Case Study - Johnson Health Tech.
Johnson primarily works with SOLIDWORKS for 3D Production alongside software packages Maya and V-Ray to bring life to their marketing campaigns.
"So far [our Puget Systems workstation] has been a workhorse for rendering and simulation."
- Clayton Krause at Johnson Health Tech
Looking for more? View all our rendering case studies.
KeyShot Workstation FAQ
Q: Where should I prioritize my budget to get the best rendering performance?
A: KeyShot is a CPU-based rendering engine that benefits greatly from having a high number of CPU cores. In fact, in our KeyShot Multi Core Performance article we found that it scales almost perfectly with more cores which makes a high core count CPU - and even configurations with multiple physical CPUs - excellent for KeyShot. So while there are some essentials you should not sacrifice on (such as having enough RAM and storage) you should prioritize getting the most powerful CPU to get the best rendering performance.
Q: What are the advantages and disadvantages of a dual CPU workstation?
A: The main advantage of a dual CPU workstation for KeyShot is that it allows you to have an extremely high number of CPU cores - our dual CPU system allows for 20 to 44 cores. This can give you anywhere from two to three times the render performance compared to our single CPU workstation. The downside is that it is physically larger and not ideal for general CAD or 3D modeling tasks. These tasks tend to be what is called "single threaded" which means that they cannot utilize more than one or sometimes two CPU cores. Since the individual cores in the dual Xeon CPUs run at relatively modest speeds this means that you will have much lower performance for these tasks compared to a single CPU workstation that is half (or even less) the cost.
Q: Do I need to use a Quadro card or is GeForce OK?
A: KeyShot technically does not care what video card you have in your system, so either a Quadro or a GeForce card should work just fine. However, there are certain times where you may want to use a Quadro card. First, they are slightly more reliable long-term since they are designed to operate under heavy load for extended periods of time and tend to have more stable drivers. In addition, companies like AutoDesk (Revit/3ds Max/Maya) and Dassault Systemes (SOLIDWORKS) tend to heavily favor the use of Quadro cards. So if you plan on running those applications on this system then using a Quadro card is likely a good idea.
Q: How much system RAM do I need?
A: The amount of RAM you need is going to depend on the complexity of your renders. In general, however, rendering in KeyShot does not need a huge amount of RAM - most users will find that 32GB of RAM should be more than adequate. For those who do need more, our single and dual CPU configurations allow for 256GB and 512GB of RAM respectively.
Q: Should I use an SSD?
A: Yes! SSDs are much faster than traditional hard drives and in many cases can give a noticeable decrease in the time it takes to open and save files - not to mention simply starting Windows and launching KeyShot itself.
Q: Do I need a Xeon CPU?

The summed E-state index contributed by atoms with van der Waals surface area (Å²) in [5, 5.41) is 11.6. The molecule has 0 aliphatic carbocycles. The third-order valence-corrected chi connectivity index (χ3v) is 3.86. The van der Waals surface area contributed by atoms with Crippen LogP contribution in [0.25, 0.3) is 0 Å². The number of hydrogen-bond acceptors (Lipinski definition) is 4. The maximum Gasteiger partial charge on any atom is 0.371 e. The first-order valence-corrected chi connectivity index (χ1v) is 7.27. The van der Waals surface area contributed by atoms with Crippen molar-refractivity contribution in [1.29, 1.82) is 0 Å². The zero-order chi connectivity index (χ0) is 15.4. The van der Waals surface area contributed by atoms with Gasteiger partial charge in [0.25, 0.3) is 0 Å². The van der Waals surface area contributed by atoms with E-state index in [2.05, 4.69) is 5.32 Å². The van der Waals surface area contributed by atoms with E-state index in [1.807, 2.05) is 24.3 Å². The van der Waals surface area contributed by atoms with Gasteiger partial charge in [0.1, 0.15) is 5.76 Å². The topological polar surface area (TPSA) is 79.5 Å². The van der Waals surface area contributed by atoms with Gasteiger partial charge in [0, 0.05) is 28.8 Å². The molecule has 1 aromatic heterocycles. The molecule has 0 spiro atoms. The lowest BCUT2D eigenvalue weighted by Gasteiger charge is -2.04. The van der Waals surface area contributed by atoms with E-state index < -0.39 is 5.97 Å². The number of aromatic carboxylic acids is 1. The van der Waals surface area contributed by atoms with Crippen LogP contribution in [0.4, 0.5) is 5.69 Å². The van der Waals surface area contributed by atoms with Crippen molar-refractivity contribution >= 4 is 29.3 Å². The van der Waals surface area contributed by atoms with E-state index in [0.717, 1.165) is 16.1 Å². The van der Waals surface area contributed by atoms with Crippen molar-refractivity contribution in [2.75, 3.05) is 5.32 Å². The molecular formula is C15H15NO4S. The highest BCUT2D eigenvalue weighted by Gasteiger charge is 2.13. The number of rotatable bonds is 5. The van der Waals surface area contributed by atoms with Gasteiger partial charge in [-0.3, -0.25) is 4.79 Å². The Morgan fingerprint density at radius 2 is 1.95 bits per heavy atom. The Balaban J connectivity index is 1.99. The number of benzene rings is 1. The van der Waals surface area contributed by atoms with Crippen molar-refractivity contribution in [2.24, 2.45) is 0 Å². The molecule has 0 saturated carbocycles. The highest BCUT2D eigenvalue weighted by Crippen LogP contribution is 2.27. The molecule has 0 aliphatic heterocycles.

A: In the past, Xeon CPUs were more robust than their Core series counterparts. Today, however, there is very little functional difference between the two Intel product families for workstations. In fact, the largest difference is simply the fact that the Xeon E5 family allows for the use of dual CPU configurations. Because of this, we use Core i7 & i9 CPUs in our single CPU workstation and the Xeon E5 V4 CPUs in our dual CPU workstation.
Q: What about AMD's Threadripper? Is that any good for KeyShot?
A: AMD does offer solid, multi-threaded CPU performance with their Threadripper processors. We have found that Intel's Core X processors do outpace them, though, so for our recommendations we are sticking with Intel. One advantage Threadripper does have is support for more GPUs, which does not matter for KeyShot but could be a factor if you also use GPU-based rendering engines. If you'd like to get an AMD system, we do offer workstations based on their chips in other places on our website.
Q: How does Network Rendering work? Do I need special licenses?
A: Network Rendering allows you to use the power of other workstations or servers on your network to make your renders complete faster than you could ever achieve on a single system. KeyShot's Network Rendering operates under a client/master/slave system that allows multiple end-users to use the slave rendering nodes. A special network license is required that is based on the total number of cores across all your slave render nodes. Note that even though the network license is available in increments of 32 cores, our dual Xeon server node has both 20 and 28 core options in addition to a high-end 32 core option. This is due to the fact that the 14 core CPUs we list are actually faster for KeyShot than the similarly priced 16 core options that are currently available.
For more information on network rendering, we recommend visiting KeyShot's Network Rendering information page. For installation and configuration instructions, view the KeyShot Network Rendering Manual.
Q: Can I mix Mac and PC for network rendering?
A: Yes! KeyShot supports mixed networks using both PC and Mac. Note that Linux is not fully supported by KeyShot at this time.
Why Choose Puget Systems?
We do not add a part to our product line unless we feel we can stand behind it. You can feel confident that any selection you make on our website is a quality product.
By keeping inventory of our most popular parts, and maintaining a short supply line to parts we need, we are able to offer an industry leading ship time of 7-10 business days on nearly all our system orders.
We make sure our representatives are as accessible as possible, by phone and email. At Puget Systems, you can actually talk to a real person!
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